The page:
For the first time, I took part in INDABA, the annual tourism exhibition that plays host to African countries in South Africa. Together with South Africa, these countries seek to sell their natural beauty, culture and what they have to offer international visitors during the travel trade show.
Sadly, Ghana’s participation this year, like most of the previous years did not include visible displays to sell Ghana as a potential tourism destination to the world; either as a country or individual companies.
Apart from the participation of the Tour Operators Union of Ghana (TOUGHA), Ghana’s other involvement came through media, for which I was there. TOUGHA is a member-driven union that offers inbound and outbound tourism services in Ghana. It also seeks to promote the development of the tourism industry in Ghana, although not its main mandate.
The CEO of the Ghana Tourism Authority (GTA) was invited to INDABA 2017 but couldn’t take part due to last minute schedule clashes. The Tourism Act established GTA as the main implementing body of the Ministry of Tourism.
As the implementing agency of tourism policies, the functions of GTA include: the regulation of tourism enterprises namely accommodation, catering, travel and charter operations through registration, inspection, licensing and classification; the promotion and marketing of tourism, both in Ghana and outside Ghana, including the publication of tourism publicity and promotional materials, and participation in fairs and exhibitions; carrying out research and studies on trends in the tourism industry both at home and abroad to aid decision and policy-making; as well as facilitating the development of tourist facilities and products.
The INDABA 2017 offered a perfect opportunity for the GTA to perform these duties and showcase Ghana to the world’s tourism players and media. Now check out what Ghana missed this year; and cannot afford to miss next year, as the INDABA transitions into ‘Africa’s Travel INDABA’ from 2018:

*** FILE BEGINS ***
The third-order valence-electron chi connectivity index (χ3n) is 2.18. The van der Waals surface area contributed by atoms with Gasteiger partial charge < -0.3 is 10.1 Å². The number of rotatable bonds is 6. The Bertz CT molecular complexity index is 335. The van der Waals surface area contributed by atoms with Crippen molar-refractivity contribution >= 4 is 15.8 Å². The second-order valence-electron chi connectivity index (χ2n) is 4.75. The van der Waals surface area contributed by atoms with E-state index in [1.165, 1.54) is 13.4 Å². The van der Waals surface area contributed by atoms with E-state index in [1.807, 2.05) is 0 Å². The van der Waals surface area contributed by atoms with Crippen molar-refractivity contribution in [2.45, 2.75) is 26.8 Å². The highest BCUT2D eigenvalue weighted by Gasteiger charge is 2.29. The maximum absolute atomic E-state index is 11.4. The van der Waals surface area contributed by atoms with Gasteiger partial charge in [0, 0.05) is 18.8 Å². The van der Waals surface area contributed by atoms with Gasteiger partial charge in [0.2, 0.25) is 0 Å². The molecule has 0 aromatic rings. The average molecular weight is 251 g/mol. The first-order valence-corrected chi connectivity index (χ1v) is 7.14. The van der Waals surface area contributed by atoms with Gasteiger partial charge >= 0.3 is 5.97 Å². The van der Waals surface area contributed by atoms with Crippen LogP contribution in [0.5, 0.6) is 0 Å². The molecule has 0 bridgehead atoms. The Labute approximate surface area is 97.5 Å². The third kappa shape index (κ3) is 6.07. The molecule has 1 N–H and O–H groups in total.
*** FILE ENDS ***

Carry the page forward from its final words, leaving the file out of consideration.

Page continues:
The INDABA has been held annually in South Africa for more than 20 years and aims to showcase a wide variety of tourism products and experiences from around the continent. This year’s show attracted about 7 000 delegates, including 1 449 local and international buyers, as well as more than 1 000 exhibiting businesses from 18 African countries showcasing a diverse array of travel and tourism offerings.
A total of 692 registered media representatives attended the show from all over the world, and there were also international government and private tour operators from Europe and the United States.
Hosted by South Africa’s Department of Tourism alongside the South African Tourism Board, the INDABA this year reportedly saw 20,000 confirmed meetings being held over the three show days from May 16 –18. In addition, the trade show’s first ever Business Opportunity Networking Day (BONDay) session for exhibitors took place on Monday 15 May. It allowed the sharing of international best practice in the area of marketing and communications for the benefit of exhibitors, who were also given a platform to network and interact.
Industry players from countries including Angola, Botswana, the DRC, Lesotho, Madagascar, Malawi, Mauritius, Mozambique, Namibia, Seychelles, Senegal, South Africa, Swaziland, Tanzania, Zambia and Zimbabwe, took part in this year’s INDABA. And beyond the talks and meetings, most of them had representations at the exhibition center at the Durban International Convention Center, displaying their products and services to the world.
South African Tourism chief executive Sisa Ntshona, and indeed many of the participants reiterated the importance of the trade show, and promoting not just tourism but general trade between African countries.
Speaking to the issue of Ghana and Nigerian not being visible at the INDABA, Evelyn Mahlaba, Regional Director for Africa at South African Tourism said: “We continuously market INDABA to different countries within the continent. By working closely with the various tourism associations in Ghana as well as Nigeria, we are starting to market and show them the opportunities that exist in exhibiting at INDABA. During the show, you’d realize that in some instances, you don’t necessarily see the countries, you see the product, and so some people are coming through as hoteliers, or brand experiences of tourism. There are various opportunities to explore.”
Yes the opportunities are many for Ghana as a country to sell itself as a destination, and for practitioners within the sector to do same for themselves. I would love to see indigenous Ghanaian hotels, restaurants, resorts and tour operators grab the spotlight at the next INDABA, Africa’s Travel INDABA!!!